Molly Buck Richard, President and founder of Richard Law Group
How long have you been working for your current company?
Since May of 2005.
Briefly explain your career history and what led you to your current position.
I started practicing trademark law in 1981 with a boutique intellectual property firm in Dallas. I was the first female attorney that firm had ever hired and I became their first female partner in 1987. In 1990, I left to start the intellectual property section of Locke Purnell (now called Locke Lord) in Dallas and after working with a couple of other large law firms, I made the decision to start my own firm in 2005 focusing on trademark and copyright work.
What is your proudest professional achievement and why?
I have had a lot of proud professional moments, including serving as the President of the Dallas Association of Young Lawyers when I was considerably younger, and as Chair of the Dallas Bar Association and State Bar Association Intellectual Property Sections. However, being named one of the top 50 female attorneys in Texas in 2008 affirmed all my hard work over the past 30 years.
What are the greatest challenges that you face in your current role and what do you do to overcome them?
The greatest challenge for me is to keep up with all of the new technology and aspects of trademark law around the world. I read constantly to try to keep up with this ever changing world we live in.
How difficult is it for you personally to attain work-life balance and how do you endeavour to do this?
When I was younger it was more difficult because I wasn’t able to spend the time that I wanted to with my child. I have found that it is always important to have interests outside of the workplace and to nurture those interests for a good work-life balance.
Did you have a mentor or role model in your career or while you were studying law? Who were they and how did they help you?
I had several mentors and role models early on in my career. When I first started practicing law, I was mentored by two men who taught me the importance of putting a client’s interests first and foremost. I also met several influential women, including Harriet Miers, who taught me the importance of giving back to the bar association and to the community. This encouraged me to have leadership roles in the Dallas Bar Association and the Texas Bar Association, serving as chair of the IP section in both.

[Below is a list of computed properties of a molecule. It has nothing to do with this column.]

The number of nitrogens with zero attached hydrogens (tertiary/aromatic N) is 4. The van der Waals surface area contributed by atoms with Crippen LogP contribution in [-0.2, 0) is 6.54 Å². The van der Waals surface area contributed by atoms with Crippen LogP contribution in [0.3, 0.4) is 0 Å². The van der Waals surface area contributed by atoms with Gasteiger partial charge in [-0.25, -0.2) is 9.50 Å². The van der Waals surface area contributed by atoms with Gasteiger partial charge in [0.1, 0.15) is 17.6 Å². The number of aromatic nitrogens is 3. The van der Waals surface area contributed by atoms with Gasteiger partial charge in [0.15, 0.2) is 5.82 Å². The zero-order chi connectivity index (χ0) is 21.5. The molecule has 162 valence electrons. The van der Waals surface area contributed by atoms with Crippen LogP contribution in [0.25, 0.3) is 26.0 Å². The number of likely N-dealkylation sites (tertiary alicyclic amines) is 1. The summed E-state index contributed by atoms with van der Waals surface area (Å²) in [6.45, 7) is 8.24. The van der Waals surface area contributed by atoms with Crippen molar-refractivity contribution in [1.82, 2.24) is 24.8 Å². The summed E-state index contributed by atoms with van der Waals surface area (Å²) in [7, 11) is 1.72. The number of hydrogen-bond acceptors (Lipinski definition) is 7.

How effective do you think corporate diversity initiatives are? What methods do you think are most effective and why?
I think if they are done correctly they can be very effective. Recently I learned of one method where the in-house attorneys are rewarded with bonuses if they use a minimum percentage of their budget to work with firms that are minority or women-owned. I feel this is a very effective way of rewarding the individual within the corporation for pushing work to those firms.
Were there any points in your career when you felt you were at a disadvantage or at an advantage because you were female?
I never felt that being a female was a disadvantage. I think being a female gives me an advantage in the sense that I can combine my intelligence and business sense with that innate women’s intuition that can come in very handy sometimes.
What do you think have been the most significant changes for women in the legal industry over the past five years?
It appears that women are finally beginning to take true leadership roles in major law firms and corporate law groups, which previously has not been the case. I find this very encouraging for women in the law.
"Being a female gives me an advantage in the sense that I can combine my intelligence and business sense with that innate women’s intuition that can come in very handy sometimes."
Molly Buck Richard is a ranked lawyer in the Chambers USA Guide.